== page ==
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Moench, John Otto Dax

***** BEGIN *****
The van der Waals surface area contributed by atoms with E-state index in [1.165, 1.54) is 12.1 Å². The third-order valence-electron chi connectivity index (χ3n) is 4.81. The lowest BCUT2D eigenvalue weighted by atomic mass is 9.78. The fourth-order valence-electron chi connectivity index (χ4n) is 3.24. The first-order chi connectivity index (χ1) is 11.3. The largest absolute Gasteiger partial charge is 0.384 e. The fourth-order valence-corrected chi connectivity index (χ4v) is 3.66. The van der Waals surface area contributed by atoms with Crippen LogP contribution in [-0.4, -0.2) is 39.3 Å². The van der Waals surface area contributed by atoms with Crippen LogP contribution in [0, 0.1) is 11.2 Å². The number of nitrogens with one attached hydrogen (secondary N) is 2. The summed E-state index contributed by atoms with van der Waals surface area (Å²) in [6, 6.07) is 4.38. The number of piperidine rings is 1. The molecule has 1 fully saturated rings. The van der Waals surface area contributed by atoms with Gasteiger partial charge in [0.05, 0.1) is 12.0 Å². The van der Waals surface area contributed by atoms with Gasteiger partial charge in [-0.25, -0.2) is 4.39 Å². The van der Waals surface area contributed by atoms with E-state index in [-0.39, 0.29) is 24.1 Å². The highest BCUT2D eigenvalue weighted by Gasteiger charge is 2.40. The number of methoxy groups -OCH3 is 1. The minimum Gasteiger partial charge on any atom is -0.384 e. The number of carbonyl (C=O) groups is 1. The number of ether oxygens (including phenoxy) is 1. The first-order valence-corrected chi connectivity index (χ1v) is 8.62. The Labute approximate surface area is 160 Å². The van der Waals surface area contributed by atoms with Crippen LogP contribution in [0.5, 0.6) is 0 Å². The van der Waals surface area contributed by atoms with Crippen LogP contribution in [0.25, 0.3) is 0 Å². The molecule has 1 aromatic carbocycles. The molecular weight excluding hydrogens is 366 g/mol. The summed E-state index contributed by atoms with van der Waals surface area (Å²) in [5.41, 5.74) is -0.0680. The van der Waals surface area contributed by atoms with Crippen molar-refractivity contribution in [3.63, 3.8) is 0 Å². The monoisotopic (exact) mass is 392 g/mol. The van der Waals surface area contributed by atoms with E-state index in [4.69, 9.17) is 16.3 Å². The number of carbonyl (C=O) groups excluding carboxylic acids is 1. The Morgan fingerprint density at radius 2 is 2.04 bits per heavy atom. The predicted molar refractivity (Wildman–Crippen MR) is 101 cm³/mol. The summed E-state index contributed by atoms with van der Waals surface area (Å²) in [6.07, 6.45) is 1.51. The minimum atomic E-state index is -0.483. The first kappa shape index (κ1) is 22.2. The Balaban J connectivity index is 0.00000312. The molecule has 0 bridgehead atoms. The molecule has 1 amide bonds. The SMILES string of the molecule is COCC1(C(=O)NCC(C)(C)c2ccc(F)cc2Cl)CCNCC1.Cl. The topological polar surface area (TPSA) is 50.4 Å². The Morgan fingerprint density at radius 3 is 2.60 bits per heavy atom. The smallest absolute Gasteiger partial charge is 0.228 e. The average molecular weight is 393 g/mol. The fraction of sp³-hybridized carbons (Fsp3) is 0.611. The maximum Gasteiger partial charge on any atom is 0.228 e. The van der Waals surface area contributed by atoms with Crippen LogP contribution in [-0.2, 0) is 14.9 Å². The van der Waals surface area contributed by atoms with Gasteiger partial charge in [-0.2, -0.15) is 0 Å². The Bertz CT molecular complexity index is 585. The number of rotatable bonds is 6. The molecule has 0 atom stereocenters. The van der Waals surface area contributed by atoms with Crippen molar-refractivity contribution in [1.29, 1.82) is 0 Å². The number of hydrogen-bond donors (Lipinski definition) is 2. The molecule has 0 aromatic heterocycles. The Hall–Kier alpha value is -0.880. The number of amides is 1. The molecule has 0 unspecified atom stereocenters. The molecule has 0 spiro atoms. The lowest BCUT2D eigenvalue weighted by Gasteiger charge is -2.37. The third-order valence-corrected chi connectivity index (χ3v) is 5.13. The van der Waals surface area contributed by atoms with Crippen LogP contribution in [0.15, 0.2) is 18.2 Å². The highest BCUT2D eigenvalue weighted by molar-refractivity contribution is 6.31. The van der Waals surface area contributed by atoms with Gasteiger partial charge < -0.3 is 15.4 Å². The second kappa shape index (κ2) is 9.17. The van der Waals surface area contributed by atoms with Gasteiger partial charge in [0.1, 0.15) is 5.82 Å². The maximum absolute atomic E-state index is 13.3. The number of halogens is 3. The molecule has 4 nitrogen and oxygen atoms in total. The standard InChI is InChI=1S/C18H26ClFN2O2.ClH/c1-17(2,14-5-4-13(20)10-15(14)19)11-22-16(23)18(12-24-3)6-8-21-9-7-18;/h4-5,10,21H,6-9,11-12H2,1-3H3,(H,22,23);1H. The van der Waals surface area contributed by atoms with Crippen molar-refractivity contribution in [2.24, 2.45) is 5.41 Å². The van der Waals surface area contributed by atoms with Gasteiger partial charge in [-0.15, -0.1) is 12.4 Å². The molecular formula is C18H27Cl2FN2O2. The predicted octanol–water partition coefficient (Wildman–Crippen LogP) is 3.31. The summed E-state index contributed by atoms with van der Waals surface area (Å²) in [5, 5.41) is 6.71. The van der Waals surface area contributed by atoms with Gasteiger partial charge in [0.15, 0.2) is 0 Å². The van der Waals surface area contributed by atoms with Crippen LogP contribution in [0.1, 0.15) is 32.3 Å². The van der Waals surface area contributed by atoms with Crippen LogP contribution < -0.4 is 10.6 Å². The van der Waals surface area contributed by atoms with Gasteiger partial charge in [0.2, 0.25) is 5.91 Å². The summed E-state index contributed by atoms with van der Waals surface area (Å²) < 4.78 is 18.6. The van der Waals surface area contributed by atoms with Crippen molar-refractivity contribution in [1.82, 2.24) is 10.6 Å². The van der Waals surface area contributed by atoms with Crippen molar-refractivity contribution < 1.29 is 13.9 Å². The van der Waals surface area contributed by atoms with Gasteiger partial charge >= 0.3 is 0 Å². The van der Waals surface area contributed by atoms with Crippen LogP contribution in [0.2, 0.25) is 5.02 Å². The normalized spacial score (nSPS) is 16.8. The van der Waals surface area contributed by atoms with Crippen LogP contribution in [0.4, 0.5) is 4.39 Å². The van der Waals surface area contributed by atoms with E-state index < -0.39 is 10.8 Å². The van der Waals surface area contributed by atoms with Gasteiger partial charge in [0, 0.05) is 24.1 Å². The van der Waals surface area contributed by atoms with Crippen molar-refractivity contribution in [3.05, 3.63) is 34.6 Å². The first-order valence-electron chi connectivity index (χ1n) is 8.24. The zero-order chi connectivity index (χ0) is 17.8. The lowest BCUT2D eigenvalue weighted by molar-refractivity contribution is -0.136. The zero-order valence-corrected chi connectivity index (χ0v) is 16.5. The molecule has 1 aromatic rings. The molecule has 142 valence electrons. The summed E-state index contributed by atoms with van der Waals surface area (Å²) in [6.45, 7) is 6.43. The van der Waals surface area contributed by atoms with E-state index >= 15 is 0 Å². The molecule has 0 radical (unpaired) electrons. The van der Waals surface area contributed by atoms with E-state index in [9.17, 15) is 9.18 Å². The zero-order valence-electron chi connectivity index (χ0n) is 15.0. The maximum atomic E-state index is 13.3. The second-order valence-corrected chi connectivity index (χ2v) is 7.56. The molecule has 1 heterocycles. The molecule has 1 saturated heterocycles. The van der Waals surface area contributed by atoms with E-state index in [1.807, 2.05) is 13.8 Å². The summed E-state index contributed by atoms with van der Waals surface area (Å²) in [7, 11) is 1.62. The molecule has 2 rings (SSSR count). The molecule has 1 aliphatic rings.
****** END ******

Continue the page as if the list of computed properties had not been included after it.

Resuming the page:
For the past decade and more, the United States, through its military departments, other agencies of government, and private organizations, has placed a considerable investment in national and international standardization. A significant portion of this effort has gone into national standardization, but, with the increasing recognition of the principle of mutual defense and economic interdependence, an ever-increasing portion of the effort has been expended to achieve international standardization. However, in spite of good intentions and the application of considerable resources to achieve standardization, the results have been limited and the program, itself, has been marked with frustration, conflict, uncertainty, ignorance, open disagreement, and confusion. This is not directly a criticism of the personnel, agencies, and organizations participating in the program- - it is more a reflection of the conditions and circumstances encountered in society and in the processes of standardization. For four years (1954- 1958) the author of this thesis was in charge of the United States Air Force international standardization effort. During that period, he became uniquely concerned with many aspects of the United States national and international standardization programs. In consideration of this experience, while the author attended the Air War College of the United States Air Force (1958- 1959) he was given authority to conduct an extensive research of the problem of standardization. Based on this research and his personal experiences, the author then prepared for the United States government a lengthy history of the problem of standardization in the United States together with a discussion of the current national and international policy, organizational, and other problems. Due to the sources of much of the information used by the author in this governmental report and the nature of some of the conclusions, the document cannot be made public. However , since there is an almost complete lack of writings in the United States on this most vital national and international subject, the author considered it worthwhile to devote this thesis to discus sing those general portions of the problem that were not of a sensitive nature. In the bibliography appended to this thesis, the author has indicated the full range of the more important documents and information sources to which he has had access. It is not thereby implied that all the cited sources have been used directly in this thesis, but the listing will serve to give the reader a feel for the base upon which the author has built this thesis.